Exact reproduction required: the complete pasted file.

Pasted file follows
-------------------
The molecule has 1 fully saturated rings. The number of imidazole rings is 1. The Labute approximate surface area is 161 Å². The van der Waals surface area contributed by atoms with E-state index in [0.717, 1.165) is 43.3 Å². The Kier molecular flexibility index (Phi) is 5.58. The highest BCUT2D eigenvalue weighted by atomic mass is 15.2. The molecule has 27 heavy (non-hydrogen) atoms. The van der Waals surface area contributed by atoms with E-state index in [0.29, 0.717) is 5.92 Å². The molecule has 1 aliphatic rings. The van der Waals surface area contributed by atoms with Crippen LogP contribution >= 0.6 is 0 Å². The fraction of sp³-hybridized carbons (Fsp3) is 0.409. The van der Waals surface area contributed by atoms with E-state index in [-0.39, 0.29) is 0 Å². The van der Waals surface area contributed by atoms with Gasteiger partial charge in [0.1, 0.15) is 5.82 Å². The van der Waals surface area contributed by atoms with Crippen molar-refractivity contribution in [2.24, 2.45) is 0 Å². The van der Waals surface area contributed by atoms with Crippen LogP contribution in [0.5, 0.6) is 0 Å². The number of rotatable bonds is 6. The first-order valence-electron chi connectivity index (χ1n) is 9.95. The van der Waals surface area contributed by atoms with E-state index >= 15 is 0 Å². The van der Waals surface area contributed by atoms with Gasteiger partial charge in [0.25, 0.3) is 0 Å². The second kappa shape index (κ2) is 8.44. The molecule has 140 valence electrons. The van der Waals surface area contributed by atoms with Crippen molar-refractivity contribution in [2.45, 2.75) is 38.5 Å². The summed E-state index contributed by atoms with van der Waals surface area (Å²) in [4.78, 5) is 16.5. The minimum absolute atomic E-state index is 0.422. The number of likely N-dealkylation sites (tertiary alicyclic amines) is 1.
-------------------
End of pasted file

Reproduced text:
The molecule has 1 fully saturated rings. The number of imidazole rings is 1. The Labute approximate surface area is 161 Å². The van der Waals surface area contributed by atoms with E-state index in [0.717, 1.165) is 43.3 Å². The Kier molecular flexibility index (Phi) is 5.58. The highest BCUT2D eigenvalue weighted by atomic mass is 15.2. The molecule has 27 heavy (non-hydrogen) atoms. The van der Waals surface area contributed by atoms with E-state index in [0.29, 0.717) is 5.92 Å². The molecule has 1 aliphatic rings. The van der Waals surface area contributed by atoms with Crippen LogP contribution >= 0.6 is 0 Å². The fraction of sp³-hybridized carbons (Fsp3) is 0.409. The van der Waals surface area contributed by atoms with E-state index in [-0.39, 0.29) is 0 Å². The van der Waals surface area contributed by atoms with Gasteiger partial charge in [0.1, 0.15) is 5.82 Å². The van der Waals surface area contributed by atoms with Crippen molar-refractivity contribution in [2.24, 2.45) is 0 Å². The van der Waals surface area contributed by atoms with Crippen LogP contribution in [0.5, 0.6) is 0 Å². The number of rotatable bonds is 6. The first-order valence-electron chi connectivity index (χ1n) is 9.95. The van der Waals surface area contributed by atoms with E-state index >= 15 is 0 Å². The van der Waals surface area contributed by atoms with Gasteiger partial charge in [0.25, 0.3) is 0 Å². The second kappa shape index (κ2) is 8.44. The molecule has 140 valence electrons. The van der Waals surface area contributed by atoms with Crippen molar-refractivity contribution in [2.45, 2.75) is 38.5 Å². The summed E-state index contributed by atoms with van der Waals surface area (Å²) in [4.78, 5) is 16.5. The minimum absolute atomic E-state index is 0.422. The number of likely N-dealkylation sites (tertiary alicyclic amines) is 1.